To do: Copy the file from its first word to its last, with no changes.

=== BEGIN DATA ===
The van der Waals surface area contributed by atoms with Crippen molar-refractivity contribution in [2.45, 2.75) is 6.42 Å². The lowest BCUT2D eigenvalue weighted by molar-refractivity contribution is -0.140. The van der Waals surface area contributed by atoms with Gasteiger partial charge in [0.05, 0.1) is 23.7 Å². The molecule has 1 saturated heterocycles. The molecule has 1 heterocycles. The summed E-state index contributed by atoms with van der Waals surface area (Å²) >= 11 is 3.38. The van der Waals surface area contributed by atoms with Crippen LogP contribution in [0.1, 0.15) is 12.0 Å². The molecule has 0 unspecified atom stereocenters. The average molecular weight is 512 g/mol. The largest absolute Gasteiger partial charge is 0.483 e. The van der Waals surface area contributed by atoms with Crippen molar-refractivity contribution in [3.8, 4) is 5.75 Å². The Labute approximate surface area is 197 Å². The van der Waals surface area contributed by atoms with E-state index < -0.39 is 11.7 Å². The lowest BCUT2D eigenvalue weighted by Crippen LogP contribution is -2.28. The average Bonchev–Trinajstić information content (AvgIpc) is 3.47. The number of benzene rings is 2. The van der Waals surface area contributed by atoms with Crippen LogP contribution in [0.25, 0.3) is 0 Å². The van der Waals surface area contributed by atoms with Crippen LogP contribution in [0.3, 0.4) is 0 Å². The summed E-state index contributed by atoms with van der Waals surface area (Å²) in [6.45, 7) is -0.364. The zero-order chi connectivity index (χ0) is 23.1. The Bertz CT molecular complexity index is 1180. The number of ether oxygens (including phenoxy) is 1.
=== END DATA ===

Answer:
The van der Waals surface area contributed by atoms with Crippen molar-refractivity contribution in [2.45, 2.75) is 6.42 Å². The lowest BCUT2D eigenvalue weighted by molar-refractivity contribution is -0.140. The van der Waals surface area contributed by atoms with Gasteiger partial charge in [0.05, 0.1) is 23.7 Å². The molecule has 1 saturated heterocycles. The molecule has 1 heterocycles. The summed E-state index contributed by atoms with van der Waals surface area (Å²) >= 11 is 3.38. The van der Waals surface area contributed by atoms with Crippen LogP contribution in [0.1, 0.15) is 12.0 Å². The molecule has 0 unspecified atom stereocenters. The average molecular weight is 512 g/mol. The largest absolute Gasteiger partial charge is 0.483 e. The van der Waals surface area contributed by atoms with Crippen molar-refractivity contribution in [3.8, 4) is 5.75 Å². The Labute approximate surface area is 197 Å². The van der Waals surface area contributed by atoms with E-state index < -0.39 is 11.7 Å². The lowest BCUT2D eigenvalue weighted by Crippen LogP contribution is -2.28. The average Bonchev–Trinajstić information content (AvgIpc) is 3.47. The number of benzene rings is 2. The van der Waals surface area contributed by atoms with Crippen LogP contribution in [0.25, 0.3) is 0 Å². The van der Waals surface area contributed by atoms with Crippen LogP contribution in [0.3, 0.4) is 0 Å². The summed E-state index contributed by atoms with van der Waals surface area (Å²) in [6.45, 7) is -0.364. The zero-order chi connectivity index (χ0) is 23.1. The Bertz CT molecular complexity index is 1180. The number of ether oxygens (including phenoxy) is 1.